I feared the big crowds at Lollapalooza, had no interest or desire to be stuck in the middle of tens of thousands of drunk and sweaty people. I got over that fear and decided to make the most of it, all culminating in Foo Fighters closing set on Sunday night. After a torrential downpour caused Lollapalooza to come to a halt in the early evening (at least it did on the south end of the park, delaying the Arctic Monkeys set), there was some question about whether or not the Foo Fighters would even have time to play.
As a veteran of Woodstock ’94, I’ve encountered muddy festivals and after the rain had ended (not permanently), the field in front of the Music Unlimited stage was nothing but a muddy, soupy mess. This actually allowed me to get much closer than I probably could have had it not rained. I met a couple who had come from Colombia and a guy who had come from Singapore (!!!!) just to attend Lollapalooza. All 3 were having the times of their lives and were excited for their first Foo Fighters show ever.
The Foo Fighters played a “secret” show (not very secret though … Lollapalooza’s Facebook page announced the show which sold out in a minute) at the Metro the night before their Lollapalooza appearance and, by all accounts from those who attended, it was unforgettable. Grohl supposedly told the audience that THAT show was the band’s REAL Lollapalooza performance but Sunday night, Grohl and company did more than just run through the motions.
It’s been 10 or so years since I’ve really listened to a new Foo Fighters release but 2011’s Wasting Light is a fine return to form – one of this year’s best rock records – and I was hoping Grohl would dip heavily into it for the setlist (he did – a quarter of the Foos 20 song set came from their new record). The rain started up again hard and heavy just before the band launched into the first huge sing-a-long of the night, “Hero”, but it did little to deter the band or the crowd. I can’t remember how long the rain lasted – maybe 5 songs (?) – but the Foo Fighters never stopped performing.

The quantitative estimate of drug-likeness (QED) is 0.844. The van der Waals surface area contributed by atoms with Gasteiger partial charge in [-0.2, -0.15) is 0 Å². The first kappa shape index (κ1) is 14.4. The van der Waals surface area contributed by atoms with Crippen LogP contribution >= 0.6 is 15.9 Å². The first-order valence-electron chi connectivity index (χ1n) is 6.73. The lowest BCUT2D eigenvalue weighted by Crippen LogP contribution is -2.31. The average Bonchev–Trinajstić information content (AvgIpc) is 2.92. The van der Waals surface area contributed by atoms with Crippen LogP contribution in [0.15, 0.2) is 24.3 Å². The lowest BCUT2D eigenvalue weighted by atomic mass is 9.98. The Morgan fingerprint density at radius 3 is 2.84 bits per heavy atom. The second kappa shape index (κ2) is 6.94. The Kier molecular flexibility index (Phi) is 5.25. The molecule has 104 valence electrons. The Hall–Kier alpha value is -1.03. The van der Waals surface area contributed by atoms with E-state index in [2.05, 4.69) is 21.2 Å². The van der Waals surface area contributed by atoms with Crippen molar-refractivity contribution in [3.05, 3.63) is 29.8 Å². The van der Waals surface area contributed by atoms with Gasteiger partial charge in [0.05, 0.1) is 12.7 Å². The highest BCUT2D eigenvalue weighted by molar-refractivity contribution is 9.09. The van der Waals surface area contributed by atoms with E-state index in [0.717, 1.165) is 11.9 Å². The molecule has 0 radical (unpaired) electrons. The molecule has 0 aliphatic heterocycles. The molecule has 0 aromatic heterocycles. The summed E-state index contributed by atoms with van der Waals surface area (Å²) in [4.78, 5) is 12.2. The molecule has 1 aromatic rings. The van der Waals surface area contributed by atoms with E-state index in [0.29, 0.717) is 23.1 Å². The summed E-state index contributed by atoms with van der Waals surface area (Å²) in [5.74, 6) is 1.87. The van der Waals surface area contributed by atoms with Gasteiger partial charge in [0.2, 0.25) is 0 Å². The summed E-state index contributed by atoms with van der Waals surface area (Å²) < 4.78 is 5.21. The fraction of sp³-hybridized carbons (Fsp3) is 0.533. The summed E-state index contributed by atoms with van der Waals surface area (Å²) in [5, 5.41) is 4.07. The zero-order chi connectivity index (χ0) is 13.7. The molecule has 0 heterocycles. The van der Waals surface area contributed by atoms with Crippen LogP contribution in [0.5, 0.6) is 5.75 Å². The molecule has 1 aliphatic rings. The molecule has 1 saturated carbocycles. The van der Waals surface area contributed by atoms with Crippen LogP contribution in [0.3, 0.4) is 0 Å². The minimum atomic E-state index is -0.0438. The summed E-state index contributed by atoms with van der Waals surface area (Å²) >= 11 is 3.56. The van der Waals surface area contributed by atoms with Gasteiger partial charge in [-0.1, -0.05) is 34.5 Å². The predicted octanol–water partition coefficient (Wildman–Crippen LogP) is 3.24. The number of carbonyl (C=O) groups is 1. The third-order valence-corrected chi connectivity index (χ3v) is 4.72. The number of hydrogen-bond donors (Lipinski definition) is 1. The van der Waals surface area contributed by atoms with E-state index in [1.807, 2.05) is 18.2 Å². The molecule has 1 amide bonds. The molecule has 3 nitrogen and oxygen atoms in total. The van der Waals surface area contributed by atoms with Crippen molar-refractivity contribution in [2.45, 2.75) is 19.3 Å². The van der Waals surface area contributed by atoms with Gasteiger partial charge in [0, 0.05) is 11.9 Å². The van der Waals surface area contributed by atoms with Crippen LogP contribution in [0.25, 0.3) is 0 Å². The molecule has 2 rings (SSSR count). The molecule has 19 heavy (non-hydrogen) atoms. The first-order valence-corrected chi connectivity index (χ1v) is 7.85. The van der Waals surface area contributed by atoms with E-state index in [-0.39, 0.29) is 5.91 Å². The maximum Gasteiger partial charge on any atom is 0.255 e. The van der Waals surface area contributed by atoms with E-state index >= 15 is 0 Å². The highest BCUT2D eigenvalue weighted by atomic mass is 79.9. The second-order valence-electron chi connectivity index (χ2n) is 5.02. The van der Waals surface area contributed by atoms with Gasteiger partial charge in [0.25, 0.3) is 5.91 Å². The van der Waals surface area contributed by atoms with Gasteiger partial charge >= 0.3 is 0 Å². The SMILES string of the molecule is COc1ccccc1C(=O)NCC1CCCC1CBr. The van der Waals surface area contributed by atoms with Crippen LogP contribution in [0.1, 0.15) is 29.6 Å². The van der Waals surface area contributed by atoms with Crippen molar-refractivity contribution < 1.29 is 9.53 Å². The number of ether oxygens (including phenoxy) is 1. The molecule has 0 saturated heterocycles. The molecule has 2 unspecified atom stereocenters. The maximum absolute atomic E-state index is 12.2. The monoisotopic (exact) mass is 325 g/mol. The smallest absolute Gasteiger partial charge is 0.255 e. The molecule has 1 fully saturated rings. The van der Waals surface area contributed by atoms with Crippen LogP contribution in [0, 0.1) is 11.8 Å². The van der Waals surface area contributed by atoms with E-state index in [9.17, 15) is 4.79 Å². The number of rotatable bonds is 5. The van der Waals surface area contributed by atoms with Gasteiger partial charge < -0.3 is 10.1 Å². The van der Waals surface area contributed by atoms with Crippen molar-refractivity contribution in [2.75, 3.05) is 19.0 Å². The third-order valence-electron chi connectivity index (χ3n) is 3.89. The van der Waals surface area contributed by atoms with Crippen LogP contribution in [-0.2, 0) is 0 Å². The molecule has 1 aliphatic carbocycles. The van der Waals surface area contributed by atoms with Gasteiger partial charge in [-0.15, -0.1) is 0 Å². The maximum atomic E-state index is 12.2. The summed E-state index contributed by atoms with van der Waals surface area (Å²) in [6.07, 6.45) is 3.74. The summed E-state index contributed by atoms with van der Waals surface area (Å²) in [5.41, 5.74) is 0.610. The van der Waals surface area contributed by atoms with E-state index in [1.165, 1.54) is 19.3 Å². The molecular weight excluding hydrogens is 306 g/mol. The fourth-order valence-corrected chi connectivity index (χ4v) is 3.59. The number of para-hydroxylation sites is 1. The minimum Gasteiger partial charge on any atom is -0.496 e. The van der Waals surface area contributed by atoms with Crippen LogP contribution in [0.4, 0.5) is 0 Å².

With a 10pm hard stop looming, before ending with “Everlong”, Grohl thanked Chicago for igniting his passion to become a performer (he saw his first concert – Naked Raygun at the Cubby Bear Lounger – when he was 13) and thanks Perry Farrell (who brought out on stage) for his Lollapalooza vision 20 years ago (“Kurt and I went to the first Lollapalooza in Los Angeles. We looked around and said, ‘20,000 people are here to see bands like Siouxie and the Banshees and Jane’s Addiction. This is going to change music.'”)
An amazing performance that restored my faith in the Foo Fighters.
I started off the day in Perry’s Tent watching the trio from Chicago’s Midnight Conspiracy stand behind laptops and manipulate sounds. It was pretty amazing watching a primarily younger audience become totally engrossed in the moment. There was a couple in the middle of it all making out as if the world was going to end in minutes and based on the way they were bumping and grinding on each other, I wouldn’t be too surprised if they become parents in 9 months!